Churches continue Way Forward discussion in advance of special session

David Burke

12/11/2018

The 98 days between Bishop Ruben Saenz Jr.’s final town hall meeting and the opening of the special session of the General Conference focusing on human sexuality are becoming a time of study, debate and reflection for members of the Great Plains Conference. 

More than 4,100 people attended the 18 town hall meetings, which took place from Aug. 25 to Nov. 17. In each meeting, Bishop Saenz shared details of the structure of the denomination and a history of its stance on LGBTQ issues, as well as outlining the three known plans – One Church, Connectional and Traditional – that will be discussed from Feb. 23-26 in St. Louis. 

Bishop Ruben Saenz Jr. talks with members of Topeka District churches at a town hall at Topeka First UMC. Photos by David Burke

At Grand Island First-Faith United Methodist Church, discussion has focused on the books “Unafraid and Unashamed” by Will Cantrell, and “God and the Gay Christian” by Matthew Vines. 

Rev. Trudy Kenyon Anderson, pastor of First-Faith, said about 20 percent of the average worship attendance has participated in the discussions. 

“The dialog has been very healthy, and folk are appreciating the attentiveness to the issue before us,” she said. “The participants have consistently expressed a desire to be informed as their reason for 
participating. Several have vocalized a change in their position that now leans toward full inclusion.” 

The church council at Lenexa UMC in Kansas took an initiative to educate its members about the special session, with a plan created by a committee of four, including senior pastor, the Rev. Peggy Hillmon, from information on the Great Plains Conference website

“We offered 11 small-group education sessions, taught by nine facilitators, over a three- week period, at various dates, times and locations, reaching 110 members,” said church council member Tammy Shepherd. “Four of the sessions were held in private homes, to encourage small-group discussion. We prepared members with potential decisions the local church might need to make after the special General Conference, depending on which outcome is approved.”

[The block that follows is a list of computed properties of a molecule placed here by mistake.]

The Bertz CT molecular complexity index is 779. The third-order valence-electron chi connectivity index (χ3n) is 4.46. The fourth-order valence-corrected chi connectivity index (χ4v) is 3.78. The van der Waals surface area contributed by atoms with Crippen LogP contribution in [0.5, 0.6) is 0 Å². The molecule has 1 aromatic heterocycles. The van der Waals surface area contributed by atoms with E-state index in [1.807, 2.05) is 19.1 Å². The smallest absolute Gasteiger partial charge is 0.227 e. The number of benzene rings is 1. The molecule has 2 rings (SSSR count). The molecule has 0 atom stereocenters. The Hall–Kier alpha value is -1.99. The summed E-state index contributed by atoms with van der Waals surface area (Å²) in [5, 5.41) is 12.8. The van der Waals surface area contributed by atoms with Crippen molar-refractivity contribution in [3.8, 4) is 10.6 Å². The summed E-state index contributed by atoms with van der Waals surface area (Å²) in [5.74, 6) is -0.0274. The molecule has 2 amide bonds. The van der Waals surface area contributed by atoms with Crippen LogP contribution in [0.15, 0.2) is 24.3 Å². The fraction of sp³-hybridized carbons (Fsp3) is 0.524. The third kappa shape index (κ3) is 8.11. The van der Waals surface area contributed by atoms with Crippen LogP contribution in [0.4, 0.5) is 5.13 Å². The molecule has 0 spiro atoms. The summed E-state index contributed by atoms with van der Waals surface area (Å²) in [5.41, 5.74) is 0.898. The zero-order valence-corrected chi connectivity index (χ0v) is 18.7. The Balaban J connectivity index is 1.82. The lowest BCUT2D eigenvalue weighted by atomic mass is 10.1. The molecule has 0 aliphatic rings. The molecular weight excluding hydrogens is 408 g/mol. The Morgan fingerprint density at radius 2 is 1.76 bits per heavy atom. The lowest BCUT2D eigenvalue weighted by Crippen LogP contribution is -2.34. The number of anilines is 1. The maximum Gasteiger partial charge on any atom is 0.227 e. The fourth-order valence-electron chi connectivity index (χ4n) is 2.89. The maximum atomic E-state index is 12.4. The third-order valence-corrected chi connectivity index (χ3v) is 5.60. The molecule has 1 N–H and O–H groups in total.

Shepherd said there will be more educational sessions after the special session, depending on its outcome. 

At Valley Center First UMC, the Rev. Ji-Seok Ju will have two sermon series about the proposals in January, and will visit every Sunday school class to talk about them. 

Manhattan College Avenue UMC has had discussions about the three proposals in an information-sharing session. 

“We also spent time in this session sharing about the history of the issue in the UMC, the process followed by the UMC leading up to the General Conference, and information about the Great Plains delegation,” said the Rev. Dennis Ackerman, who also gives updates during worship services. 

Bishop Saenz speaks at the Hays District town hall.

Speaking to the Great Plains Conference staff at its monthly briefing, Bishop Saenz said he was “grateful for the experience” of the town hall tour, particularly meeting new people and answering new questions at each stop. 

Other bishops in the South Central Jurisdiction have had tours across their districts, but with far fewer districts those tours were shorter than in the Great Plains. Other bishops did answer questions, Bishop Saenz said, but their questions sometimes were vetted ahead of time while the Great Plains let the people ask questions from the floor of each town hall. 

“I never knew what the person with the mic was going to ask,” he told the staff. 

He said he saw people who wanted to “work for the unity of the church” with an “imagination for the future.” 

“A lot of people are afraid” of the financial distress, an appearance of being unfaithful to God and what the community might think of the church’s decision, Bishop Saenz said. 

“I want to be a spiritual leader of the people and to give the people hope in the midst of so much uncertainty,” he added. 


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